Think of it as "Cutting Edge" (or even the lesser "Cutting Edge 2"), minus the edge. Enter Jimmy, spoiled orphan-taken-in-by-the-billionaire to become a skating sensation, who just can't get along with rival Chazz. After they fight during a tie score, dual gold-medal session leaves the two fighting, setting a mascot on fire, and they're banned from skating for life.
Skip three years-plus ahead in time. (This is one of those times where I found a secondary character to be more entertaining than the leads.) Hector is Jimmy's stalker, but regrets he's stalking a has-been, and points out a loophole in skating association rules that would allow Jimmy to skate again in a doubles competition. Y'know, something that three years of lawyers failed to find.
There was laughing in the theatre, so don't get me wrong, it was perceived as funny by some. I wasn't one of the laughing folks, though. It was the couple to my right, but they laughed through the entire thing (yes, even the prolonged vomiting bit). Oh, and the 12-year-olds in front of me. For those who have drivers' licenses, and don't spent part of the movie on the phone with the babysitter, laughter was at a premium.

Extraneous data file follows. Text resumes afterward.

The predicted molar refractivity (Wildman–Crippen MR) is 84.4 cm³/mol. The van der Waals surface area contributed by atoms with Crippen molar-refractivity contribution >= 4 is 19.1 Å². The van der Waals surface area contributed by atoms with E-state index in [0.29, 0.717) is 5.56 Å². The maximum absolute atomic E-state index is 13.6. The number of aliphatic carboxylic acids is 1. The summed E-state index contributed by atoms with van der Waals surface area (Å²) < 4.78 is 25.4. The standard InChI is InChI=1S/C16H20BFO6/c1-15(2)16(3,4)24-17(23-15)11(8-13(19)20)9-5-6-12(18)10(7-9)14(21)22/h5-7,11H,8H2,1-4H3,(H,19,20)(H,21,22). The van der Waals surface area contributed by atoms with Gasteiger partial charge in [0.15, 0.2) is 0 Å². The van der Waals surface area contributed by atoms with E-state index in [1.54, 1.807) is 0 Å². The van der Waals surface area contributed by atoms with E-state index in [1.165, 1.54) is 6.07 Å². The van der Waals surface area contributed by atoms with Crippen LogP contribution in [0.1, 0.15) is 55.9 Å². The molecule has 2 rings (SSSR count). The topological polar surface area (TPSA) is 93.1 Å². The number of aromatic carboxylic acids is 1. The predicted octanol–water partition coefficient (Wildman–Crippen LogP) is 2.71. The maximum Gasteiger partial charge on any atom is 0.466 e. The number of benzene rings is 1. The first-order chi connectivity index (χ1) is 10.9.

Will Ferrell is a funny guy, but as Chazz he doesn't really break any new ground. He can only do so much with the script he's given, and a quick read of the writer's credits on IMDB will show two guys haven't written anything (produced) before, two others are a periodic writer of 'King of the Hill,' and... yeah, nothing of note.
Maybe saved by the director? Nope, again, a resume that's nothing that rings a bell as having heard of. But it is an MTV Films production, of course; they brought us Freedom Writers, and Jackass Two. Win some, lose some on that point as well.
"Talladega Nights," funny at least for the first half; ditto on "Ron Burgundy." Ferrell seems in his own element in comedies, though his out-of-the-norm "Stranger Than Fiction," was a delight. Jon Heder is still working out his niche, I think, after the sleeper hit "Napoleon Dynamite" and swinging both sides of the silly comedy ("The Benchwarmers") to the romantic comedy scene ("Just Like Heaven"), he's got a range of options. In both cases, these guys seemed drawn to a quick turn-out comedy script, instead of waiting for something with a bit more substance.
If you're a fan of either guy, try to limit your out-of-pocket to matinee prices. Otherwise you may find yourself with an empty feeling after the 93 minutes, and it's not just the emptiness in your wallet.